OAKMONT, Pa. -- There are 1,149 green plastic seats in the grandstand to the left of the short par-4 17th hole at Oakmont Country Club. But if you’re fortunate enough to attend the 116th edition of the U.S. Open, you need only concern yourself with one of those seats. It’s on the top-right corner -- all the way up, 20 rows deep -- and it affords sightlines rivaled by few vantage points in professional golf.
To be fair, there’s not much competition. Golf spectating, it’s no secret, is hard work. FoxSports.com this week ran a lengthy piece headlined “Going to a golf tournament is the most overrated experience in sports.” There’s a kernel of truth in that. Standing five feet from Bubba Watson as he obliterates a drive is exhilarating, but following a featured group -- Rory! Rickie! Danny! – for 18 holes across a hilly layout like Oakmont is as about as fun as a Tough Mudder. A tough Tough Mudder.
Which takes us back to that seat. From this holy perch you can see all or parts of not one hole, not two holes, not three holes, but four holes -- that’s more than 20 percent of the course, folks! With apologies to the camera operators up in the cherry pickers and the members sipping their Moscow Mules back in the clubhouse, this is best seat in the house at Oakmont.
Unfurled on an incline in front of you is one the game’s great short par 4s. Make that one of the great par 4s, period. From the tippy-tips, this little temptress plays 313 yards, but you’ll see the blue coats set it up shorter this week in an effort to goad players into having a go. All that lies between the tee box and the green are a six-pack of bunkers up the left -- one dubbed “Big Mouth” -- and around the green five more bunkers paired with some of the juiciest rough on the course. The tee shot, the wedge approaches, all that fun by the green – it’s all right there in front of you.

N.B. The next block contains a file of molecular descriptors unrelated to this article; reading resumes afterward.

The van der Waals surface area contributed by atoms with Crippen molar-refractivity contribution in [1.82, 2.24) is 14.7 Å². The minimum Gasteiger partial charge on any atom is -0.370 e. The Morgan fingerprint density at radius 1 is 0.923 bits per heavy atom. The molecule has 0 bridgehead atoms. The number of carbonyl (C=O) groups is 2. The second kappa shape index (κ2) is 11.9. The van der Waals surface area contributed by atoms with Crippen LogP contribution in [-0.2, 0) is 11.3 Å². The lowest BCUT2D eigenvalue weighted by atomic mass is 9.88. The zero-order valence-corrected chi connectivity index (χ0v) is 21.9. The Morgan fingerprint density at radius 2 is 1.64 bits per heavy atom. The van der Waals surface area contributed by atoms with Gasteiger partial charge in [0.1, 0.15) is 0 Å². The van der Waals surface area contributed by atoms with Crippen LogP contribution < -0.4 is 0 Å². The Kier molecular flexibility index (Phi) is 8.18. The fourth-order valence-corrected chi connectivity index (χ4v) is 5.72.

Now turn 45 degrees to your right. That’s the par-3 16th, a 230-yard bear that used to be shrouded in trees before the club controversially (but sensibly) commenced the Great Tree Removal. The green is deep and accessible but pitches hard left to right. Which explains why during the weekend rounds at the ’07 Open, the 16th parted with just three birdies. Again, it’s all right there in plain view.
Keep pivoting to your right so you’re looking directly over the back of the grandstand. Just to the right of the 16th tee, you’ll see the green at the par-4 15th. The sightlines are partly obstructed by a couple of low-rise scoreboards, but you still have a reasonable look at the action, at least around the green. Chips, putts, bumps, flops -- you’ll see them all.
Swivel right again, and there, maybe 50 yards away, is the 18th tee. Flagpoles impede the view, but you’ll have no problem spotting Rory McIlroy or local legend Mike Van Sickle letting one fly. Crane your neck just so and you can peer through the trees backing the 17th green up the 18th fairway. You can even catch a glimpse of the 18th green, where just a few days from now this proud old club will crown its ninth U.S. Open champion.
If you’re fortunate enough to occupy the best seat in the house this week, enjoy the show -- and don't forget your phone. Did we mention the grandstand has complimentary wifi?